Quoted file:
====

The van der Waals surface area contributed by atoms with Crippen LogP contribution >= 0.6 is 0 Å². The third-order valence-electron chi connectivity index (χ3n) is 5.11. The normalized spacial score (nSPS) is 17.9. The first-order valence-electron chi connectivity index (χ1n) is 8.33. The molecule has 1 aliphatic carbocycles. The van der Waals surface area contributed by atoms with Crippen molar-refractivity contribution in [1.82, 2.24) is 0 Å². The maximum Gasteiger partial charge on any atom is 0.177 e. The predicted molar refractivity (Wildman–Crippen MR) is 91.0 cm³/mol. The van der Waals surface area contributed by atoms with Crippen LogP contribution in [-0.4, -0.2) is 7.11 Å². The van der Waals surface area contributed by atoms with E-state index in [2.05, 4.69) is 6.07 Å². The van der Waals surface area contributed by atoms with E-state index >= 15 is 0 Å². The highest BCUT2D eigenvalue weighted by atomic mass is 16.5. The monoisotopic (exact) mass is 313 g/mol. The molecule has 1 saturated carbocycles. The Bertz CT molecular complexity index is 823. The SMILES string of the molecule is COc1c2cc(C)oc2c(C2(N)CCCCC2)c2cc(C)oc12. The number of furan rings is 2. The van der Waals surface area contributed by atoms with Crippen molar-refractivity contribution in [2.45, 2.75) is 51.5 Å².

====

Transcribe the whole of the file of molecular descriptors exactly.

The van der Waals surface area contributed by atoms with Crippen LogP contribution >= 0.6 is 0 Å². The third-order valence-electron chi connectivity index (χ3n) is 5.11. The normalized spacial score (nSPS) is 17.9. The first-order valence-electron chi connectivity index (χ1n) is 8.33. The molecule has 1 aliphatic carbocycles. The van der Waals surface area contributed by atoms with Crippen molar-refractivity contribution in [1.82, 2.24) is 0 Å². The maximum Gasteiger partial charge on any atom is 0.177 e. The predicted molar refractivity (Wildman–Crippen MR) is 91.0 cm³/mol. The van der Waals surface area contributed by atoms with Crippen LogP contribution in [-0.4, -0.2) is 7.11 Å². The van der Waals surface area contributed by atoms with E-state index in [2.05, 4.69) is 6.07 Å². The van der Waals surface area contributed by atoms with E-state index >= 15 is 0 Å². The highest BCUT2D eigenvalue weighted by atomic mass is 16.5. The monoisotopic (exact) mass is 313 g/mol. The molecule has 1 saturated carbocycles. The Bertz CT molecular complexity index is 823. The SMILES string of the molecule is COc1c2cc(C)oc2c(C2(N)CCCCC2)c2cc(C)oc12. The number of furan rings is 2. The van der Waals surface area contributed by atoms with Crippen molar-refractivity contribution in [2.45, 2.75) is 51.5 Å².